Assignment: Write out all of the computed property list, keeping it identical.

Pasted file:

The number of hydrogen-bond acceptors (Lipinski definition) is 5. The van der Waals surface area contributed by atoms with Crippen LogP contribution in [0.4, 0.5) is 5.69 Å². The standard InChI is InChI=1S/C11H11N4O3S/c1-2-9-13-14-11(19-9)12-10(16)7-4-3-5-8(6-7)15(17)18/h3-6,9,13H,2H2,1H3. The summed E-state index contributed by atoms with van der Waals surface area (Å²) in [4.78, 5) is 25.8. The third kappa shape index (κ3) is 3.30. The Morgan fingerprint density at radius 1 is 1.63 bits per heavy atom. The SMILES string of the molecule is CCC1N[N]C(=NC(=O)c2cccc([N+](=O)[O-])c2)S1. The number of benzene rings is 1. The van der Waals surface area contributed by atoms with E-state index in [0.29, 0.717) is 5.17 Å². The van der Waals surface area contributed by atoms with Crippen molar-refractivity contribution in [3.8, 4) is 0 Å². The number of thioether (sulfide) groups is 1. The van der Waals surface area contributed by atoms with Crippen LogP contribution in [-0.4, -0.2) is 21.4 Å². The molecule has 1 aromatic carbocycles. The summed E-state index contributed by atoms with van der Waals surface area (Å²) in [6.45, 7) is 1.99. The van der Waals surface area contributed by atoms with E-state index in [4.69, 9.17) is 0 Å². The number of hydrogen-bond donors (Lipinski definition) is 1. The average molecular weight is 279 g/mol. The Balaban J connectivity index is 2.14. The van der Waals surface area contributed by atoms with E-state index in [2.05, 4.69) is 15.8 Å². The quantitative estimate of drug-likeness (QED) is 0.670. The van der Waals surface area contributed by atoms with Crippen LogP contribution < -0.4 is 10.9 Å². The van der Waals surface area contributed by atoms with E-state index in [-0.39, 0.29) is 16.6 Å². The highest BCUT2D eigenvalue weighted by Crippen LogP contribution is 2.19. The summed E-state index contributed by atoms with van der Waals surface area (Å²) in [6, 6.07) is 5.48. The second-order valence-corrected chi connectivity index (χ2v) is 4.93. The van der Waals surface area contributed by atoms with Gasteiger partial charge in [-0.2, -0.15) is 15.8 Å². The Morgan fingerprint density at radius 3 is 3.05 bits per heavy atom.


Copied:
The number of hydrogen-bond acceptors (Lipinski definition) is 5. The van der Waals surface area contributed by atoms with Crippen LogP contribution in [0.4, 0.5) is 5.69 Å². The standard InChI is InChI=1S/C11H11N4O3S/c1-2-9-13-14-11(19-9)12-10(16)7-4-3-5-8(6-7)15(17)18/h3-6,9,13H,2H2,1H3. The summed E-state index contributed by atoms with van der Waals surface area (Å²) in [4.78, 5) is 25.8. The third kappa shape index (κ3) is 3.30. The Morgan fingerprint density at radius 1 is 1.63 bits per heavy atom. The SMILES string of the molecule is CCC1N[N]C(=NC(=O)c2cccc([N+](=O)[O-])c2)S1. The number of benzene rings is 1. The van der Waals surface area contributed by atoms with E-state index in [0.29, 0.717) is 5.17 Å². The van der Waals surface area contributed by atoms with Crippen molar-refractivity contribution in [3.8, 4) is 0 Å². The number of thioether (sulfide) groups is 1. The van der Waals surface area contributed by atoms with Crippen LogP contribution in [-0.4, -0.2) is 21.4 Å². The molecule has 1 aromatic carbocycles. The summed E-state index contributed by atoms with van der Waals surface area (Å²) in [6.45, 7) is 1.99. The van der Waals surface area contributed by atoms with E-state index in [4.69, 9.17) is 0 Å². The number of hydrogen-bond donors (Lipinski definition) is 1. The average molecular weight is 279 g/mol. The Balaban J connectivity index is 2.14. The van der Waals surface area contributed by atoms with E-state index in [2.05, 4.69) is 15.8 Å². The quantitative estimate of drug-likeness (QED) is 0.670. The van der Waals surface area contributed by atoms with Crippen LogP contribution < -0.4 is 10.9 Å². The van der Waals surface area contributed by atoms with E-state index in [-0.39, 0.29) is 16.6 Å². The highest BCUT2D eigenvalue weighted by Crippen LogP contribution is 2.19. The summed E-state index contributed by atoms with van der Waals surface area (Å²) in [6, 6.07) is 5.48. The second-order valence-corrected chi connectivity index (χ2v) is 4.93. The van der Waals surface area contributed by atoms with Gasteiger partial charge in [-0.2, -0.15) is 15.8 Å². The Morgan fingerprint density at radius 3 is 3.05 bits per heavy atom.